Archer's experience traveling down the size ladder from 6-0 as she tried on dresses in a boutique for her sister's wedding was only one of several experiences she noted as troubling for her at her natural size, which she notes ahs remained much the same all her life, yet she is also quick to point out that no one should advocate for attainment of the size zero as a key to happiness or that only skinny is beautiful. (Robertson 22) Archer responds as any person would when her very being is attacked and yet she also makes clear that she does not believe it's a good idea for people to believe that only her body type is beautiful or for the fashion or any industry to promote this idea. In addition to this, anecdotal description of the struggles of actually being a size zero naturally some retailers are beginning to carry and sell more and more size zero clothes, as the demand has increased and the industry offers these individuals limited options, especially off the rack. (Feitelberg 10) Yet, I believe that some of this is hype and support for the fashion industry that has been so reluctant, until now to take a stand and be more ethical about the imagery they present. (Pavia) (Derbyshire)
Social problems arise on a continual basis surrounding the issue of body image as some young women are jealous of one another or critical of one another simultaneously and young men have a skewed sense of what is beautiful and what is not. Women and particularly young girls might be so affected that they might make themselves sick to achieve a mythical standard or in the case of men they might pass up opportunities with young women they might really have a lot in common with, simply because they are not the ideal or worse are verbally abusive toward young women because they do not meet the ideal. In fact there have been shown to be many causal factors to distorted body image, but all seem to be supported by the initial causal factors and furthered by the integration of these ideals in both young and old:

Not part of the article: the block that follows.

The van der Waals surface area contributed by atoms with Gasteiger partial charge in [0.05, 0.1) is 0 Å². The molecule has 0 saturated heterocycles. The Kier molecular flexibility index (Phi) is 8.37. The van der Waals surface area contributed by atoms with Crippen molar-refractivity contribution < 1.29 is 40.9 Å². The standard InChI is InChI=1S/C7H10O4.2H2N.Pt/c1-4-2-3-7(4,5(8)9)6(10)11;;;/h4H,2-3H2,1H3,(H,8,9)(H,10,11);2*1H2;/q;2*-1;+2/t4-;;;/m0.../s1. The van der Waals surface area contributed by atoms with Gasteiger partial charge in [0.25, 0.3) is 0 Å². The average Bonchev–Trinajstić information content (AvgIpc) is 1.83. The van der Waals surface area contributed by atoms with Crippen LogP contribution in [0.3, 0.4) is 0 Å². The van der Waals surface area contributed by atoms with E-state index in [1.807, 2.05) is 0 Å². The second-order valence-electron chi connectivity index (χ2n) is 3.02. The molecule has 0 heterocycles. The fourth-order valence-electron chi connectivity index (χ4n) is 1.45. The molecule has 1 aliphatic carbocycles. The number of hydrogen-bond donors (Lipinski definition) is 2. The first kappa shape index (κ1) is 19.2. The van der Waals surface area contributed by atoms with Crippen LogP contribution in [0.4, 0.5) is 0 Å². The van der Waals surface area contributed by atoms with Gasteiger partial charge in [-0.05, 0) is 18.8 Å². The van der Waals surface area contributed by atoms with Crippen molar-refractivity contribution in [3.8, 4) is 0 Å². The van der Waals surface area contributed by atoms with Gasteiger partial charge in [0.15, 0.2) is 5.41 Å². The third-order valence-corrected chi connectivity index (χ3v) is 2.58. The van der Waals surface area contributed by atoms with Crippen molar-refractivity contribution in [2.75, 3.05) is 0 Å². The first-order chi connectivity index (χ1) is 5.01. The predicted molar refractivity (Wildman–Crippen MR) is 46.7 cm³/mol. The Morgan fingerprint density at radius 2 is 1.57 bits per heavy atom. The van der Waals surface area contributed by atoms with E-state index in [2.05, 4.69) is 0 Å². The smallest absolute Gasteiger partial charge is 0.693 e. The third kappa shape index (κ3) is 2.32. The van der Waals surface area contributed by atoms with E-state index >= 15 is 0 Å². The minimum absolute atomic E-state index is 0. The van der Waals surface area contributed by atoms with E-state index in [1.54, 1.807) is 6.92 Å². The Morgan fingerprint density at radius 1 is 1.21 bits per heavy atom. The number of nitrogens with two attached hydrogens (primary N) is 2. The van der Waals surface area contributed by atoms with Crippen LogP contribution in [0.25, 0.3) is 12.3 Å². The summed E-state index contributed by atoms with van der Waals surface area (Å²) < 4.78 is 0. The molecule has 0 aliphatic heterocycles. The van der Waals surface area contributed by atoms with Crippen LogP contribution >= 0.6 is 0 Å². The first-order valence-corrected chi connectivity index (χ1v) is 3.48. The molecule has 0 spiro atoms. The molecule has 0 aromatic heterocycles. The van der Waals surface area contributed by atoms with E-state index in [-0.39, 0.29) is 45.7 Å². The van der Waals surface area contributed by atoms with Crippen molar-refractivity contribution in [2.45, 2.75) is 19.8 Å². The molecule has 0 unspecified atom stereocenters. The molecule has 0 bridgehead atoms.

"Many influences have been noted as formative in the development and maintenance of shape- and weight-related disorders…These factors include, but are not limited to, teasing or critical comments about one's appearance from parents, peers or other significant individuals, early pubertal maturation, sexual abuse, psychiatric disturbance, negative emotionality, poor interoceptive awareness, developmental challenges, academic pressures, and elevated social comparison tendencies.." (Thompson & Heinberg 339-340)